Every state in the country requires students to take courses in social studies or civics in order to graduate high school. But only 37 states require students to take or demonstrate proficiency on tests in these subjects, and just 17 include social studies or civics proficiency in accountability systems, finds a new report from the Education Commission of the States’ National Center for Learning and Civic Engagement.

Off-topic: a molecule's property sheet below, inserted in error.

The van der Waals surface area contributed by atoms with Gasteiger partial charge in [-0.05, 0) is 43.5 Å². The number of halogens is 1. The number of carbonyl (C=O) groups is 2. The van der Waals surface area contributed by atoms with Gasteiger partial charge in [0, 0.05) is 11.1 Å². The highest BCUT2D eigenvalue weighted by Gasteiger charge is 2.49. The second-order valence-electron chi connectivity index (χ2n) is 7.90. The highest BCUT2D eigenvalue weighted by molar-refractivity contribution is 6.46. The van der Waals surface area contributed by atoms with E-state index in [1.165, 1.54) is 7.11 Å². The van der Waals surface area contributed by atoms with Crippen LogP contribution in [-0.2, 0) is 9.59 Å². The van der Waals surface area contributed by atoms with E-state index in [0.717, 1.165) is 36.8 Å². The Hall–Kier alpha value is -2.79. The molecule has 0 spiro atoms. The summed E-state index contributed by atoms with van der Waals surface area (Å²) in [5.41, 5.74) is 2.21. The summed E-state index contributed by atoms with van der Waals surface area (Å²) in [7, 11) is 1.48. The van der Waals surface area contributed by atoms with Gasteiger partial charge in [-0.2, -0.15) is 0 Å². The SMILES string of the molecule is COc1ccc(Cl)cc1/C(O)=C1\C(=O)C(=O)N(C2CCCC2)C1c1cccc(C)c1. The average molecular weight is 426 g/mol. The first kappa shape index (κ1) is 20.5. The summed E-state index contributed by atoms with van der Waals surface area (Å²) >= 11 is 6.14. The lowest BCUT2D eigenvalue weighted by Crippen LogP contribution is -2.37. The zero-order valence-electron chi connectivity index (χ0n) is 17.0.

The review finds that states address civics education differently in law and in state policy: Some simply require that students take social studies courses, while others specify that students take civics in particular. Some states, including Iowa and Indiana, specify that even nonpublic schools must teach American history and government. Alaska, Missouri, and North Dakota are the only states that don’t specifically address civics, citizenship education, or social studies in law.
A version of this article appeared in the January 11, 2017 edition of Education Week as Civic Education